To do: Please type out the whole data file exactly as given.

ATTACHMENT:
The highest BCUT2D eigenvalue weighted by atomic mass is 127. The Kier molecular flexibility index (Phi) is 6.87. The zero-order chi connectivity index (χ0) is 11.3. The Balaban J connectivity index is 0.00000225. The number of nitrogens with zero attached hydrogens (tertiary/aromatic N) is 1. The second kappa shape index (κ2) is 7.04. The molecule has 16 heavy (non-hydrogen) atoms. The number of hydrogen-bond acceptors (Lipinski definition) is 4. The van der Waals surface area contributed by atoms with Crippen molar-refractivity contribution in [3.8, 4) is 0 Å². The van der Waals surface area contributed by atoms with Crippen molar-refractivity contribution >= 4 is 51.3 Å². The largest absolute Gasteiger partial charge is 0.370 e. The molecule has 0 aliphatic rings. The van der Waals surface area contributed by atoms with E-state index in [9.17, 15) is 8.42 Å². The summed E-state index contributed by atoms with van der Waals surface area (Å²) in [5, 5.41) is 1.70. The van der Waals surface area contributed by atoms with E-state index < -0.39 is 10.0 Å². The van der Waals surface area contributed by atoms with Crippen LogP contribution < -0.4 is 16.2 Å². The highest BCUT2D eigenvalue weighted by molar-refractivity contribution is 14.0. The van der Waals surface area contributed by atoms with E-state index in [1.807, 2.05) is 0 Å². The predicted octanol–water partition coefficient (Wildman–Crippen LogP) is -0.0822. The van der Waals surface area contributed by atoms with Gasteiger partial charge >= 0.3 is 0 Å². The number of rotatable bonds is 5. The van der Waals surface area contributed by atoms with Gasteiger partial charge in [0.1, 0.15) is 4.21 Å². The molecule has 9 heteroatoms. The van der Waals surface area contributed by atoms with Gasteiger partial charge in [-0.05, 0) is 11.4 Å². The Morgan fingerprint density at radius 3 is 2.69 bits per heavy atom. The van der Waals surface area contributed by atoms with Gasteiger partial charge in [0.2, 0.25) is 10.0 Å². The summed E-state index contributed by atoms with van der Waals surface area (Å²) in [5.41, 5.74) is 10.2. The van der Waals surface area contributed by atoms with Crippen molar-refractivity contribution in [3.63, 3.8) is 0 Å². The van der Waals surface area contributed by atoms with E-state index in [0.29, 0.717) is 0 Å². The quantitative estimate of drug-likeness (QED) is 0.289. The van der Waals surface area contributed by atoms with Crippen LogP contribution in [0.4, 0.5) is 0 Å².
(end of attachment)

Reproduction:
The highest BCUT2D eigenvalue weighted by atomic mass is 127. The Kier molecular flexibility index (Phi) is 6.87. The zero-order chi connectivity index (χ0) is 11.3. The Balaban J connectivity index is 0.00000225. The number of nitrogens with zero attached hydrogens (tertiary/aromatic N) is 1. The second kappa shape index (κ2) is 7.04. The molecule has 16 heavy (non-hydrogen) atoms. The number of hydrogen-bond acceptors (Lipinski definition) is 4. The van der Waals surface area contributed by atoms with Crippen molar-refractivity contribution in [3.8, 4) is 0 Å². The van der Waals surface area contributed by atoms with Crippen molar-refractivity contribution >= 4 is 51.3 Å². The largest absolute Gasteiger partial charge is 0.370 e. The molecule has 0 aliphatic rings. The van der Waals surface area contributed by atoms with E-state index in [9.17, 15) is 8.42 Å². The summed E-state index contributed by atoms with van der Waals surface area (Å²) in [5, 5.41) is 1.70. The van der Waals surface area contributed by atoms with E-state index < -0.39 is 10.0 Å². The van der Waals surface area contributed by atoms with Crippen LogP contribution < -0.4 is 16.2 Å². The highest BCUT2D eigenvalue weighted by molar-refractivity contribution is 14.0. The van der Waals surface area contributed by atoms with E-state index in [1.807, 2.05) is 0 Å². The predicted octanol–water partition coefficient (Wildman–Crippen LogP) is -0.0822. The van der Waals surface area contributed by atoms with Gasteiger partial charge >= 0.3 is 0 Å². The number of rotatable bonds is 5. The van der Waals surface area contributed by atoms with Gasteiger partial charge in [0.1, 0.15) is 4.21 Å². The molecule has 9 heteroatoms. The van der Waals surface area contributed by atoms with Gasteiger partial charge in [-0.05, 0) is 11.4 Å². The Morgan fingerprint density at radius 3 is 2.69 bits per heavy atom. The van der Waals surface area contributed by atoms with Gasteiger partial charge in [0.2, 0.25) is 10.0 Å². The summed E-state index contributed by atoms with van der Waals surface area (Å²) in [5.41, 5.74) is 10.2. The van der Waals surface area contributed by atoms with Crippen molar-refractivity contribution in [3.63, 3.8) is 0 Å². The van der Waals surface area contributed by atoms with E-state index in [0.29, 0.717) is 0 Å². The quantitative estimate of drug-likeness (QED) is 0.289. The van der Waals surface area contributed by atoms with Crippen LogP contribution in [0.4, 0.5) is 0 Å².